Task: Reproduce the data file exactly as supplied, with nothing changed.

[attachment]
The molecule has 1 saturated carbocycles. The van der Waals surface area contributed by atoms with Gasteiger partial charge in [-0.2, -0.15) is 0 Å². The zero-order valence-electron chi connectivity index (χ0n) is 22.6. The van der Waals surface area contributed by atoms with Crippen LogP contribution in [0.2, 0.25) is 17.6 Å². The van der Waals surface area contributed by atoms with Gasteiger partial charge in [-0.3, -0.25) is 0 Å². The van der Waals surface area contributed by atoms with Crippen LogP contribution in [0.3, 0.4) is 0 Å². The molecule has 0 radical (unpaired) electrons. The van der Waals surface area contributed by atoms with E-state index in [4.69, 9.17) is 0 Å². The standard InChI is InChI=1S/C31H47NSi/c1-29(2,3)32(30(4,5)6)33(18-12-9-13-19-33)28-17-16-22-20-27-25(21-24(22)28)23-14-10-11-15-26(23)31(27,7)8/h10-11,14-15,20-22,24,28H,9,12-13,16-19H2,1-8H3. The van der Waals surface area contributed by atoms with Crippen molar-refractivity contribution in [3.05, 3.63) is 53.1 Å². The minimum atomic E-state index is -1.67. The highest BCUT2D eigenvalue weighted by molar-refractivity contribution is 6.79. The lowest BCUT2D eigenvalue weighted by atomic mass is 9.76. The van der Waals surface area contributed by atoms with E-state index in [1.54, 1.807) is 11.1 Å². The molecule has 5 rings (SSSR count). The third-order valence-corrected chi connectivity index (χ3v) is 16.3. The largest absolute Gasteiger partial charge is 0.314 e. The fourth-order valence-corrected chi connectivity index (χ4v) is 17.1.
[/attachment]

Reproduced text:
The molecule has 1 saturated carbocycles. The van der Waals surface area contributed by atoms with Gasteiger partial charge in [-0.2, -0.15) is 0 Å². The zero-order valence-electron chi connectivity index (χ0n) is 22.6. The van der Waals surface area contributed by atoms with Crippen LogP contribution in [0.2, 0.25) is 17.6 Å². The van der Waals surface area contributed by atoms with Gasteiger partial charge in [-0.3, -0.25) is 0 Å². The van der Waals surface area contributed by atoms with Crippen LogP contribution in [0.3, 0.4) is 0 Å². The molecule has 0 radical (unpaired) electrons. The van der Waals surface area contributed by atoms with E-state index in [4.69, 9.17) is 0 Å². The standard InChI is InChI=1S/C31H47NSi/c1-29(2,3)32(30(4,5)6)33(18-12-9-13-19-33)28-17-16-22-20-27-25(21-24(22)28)23-14-10-11-15-26(23)31(27,7)8/h10-11,14-15,20-22,24,28H,9,12-13,16-19H2,1-8H3. The van der Waals surface area contributed by atoms with Crippen molar-refractivity contribution in [3.05, 3.63) is 53.1 Å². The minimum atomic E-state index is -1.67. The highest BCUT2D eigenvalue weighted by molar-refractivity contribution is 6.79. The lowest BCUT2D eigenvalue weighted by atomic mass is 9.76. The van der Waals surface area contributed by atoms with E-state index in [1.54, 1.807) is 11.1 Å². The molecule has 5 rings (SSSR count). The third-order valence-corrected chi connectivity index (χ3v) is 16.3. The largest absolute Gasteiger partial charge is 0.314 e. The fourth-order valence-corrected chi connectivity index (χ4v) is 17.1.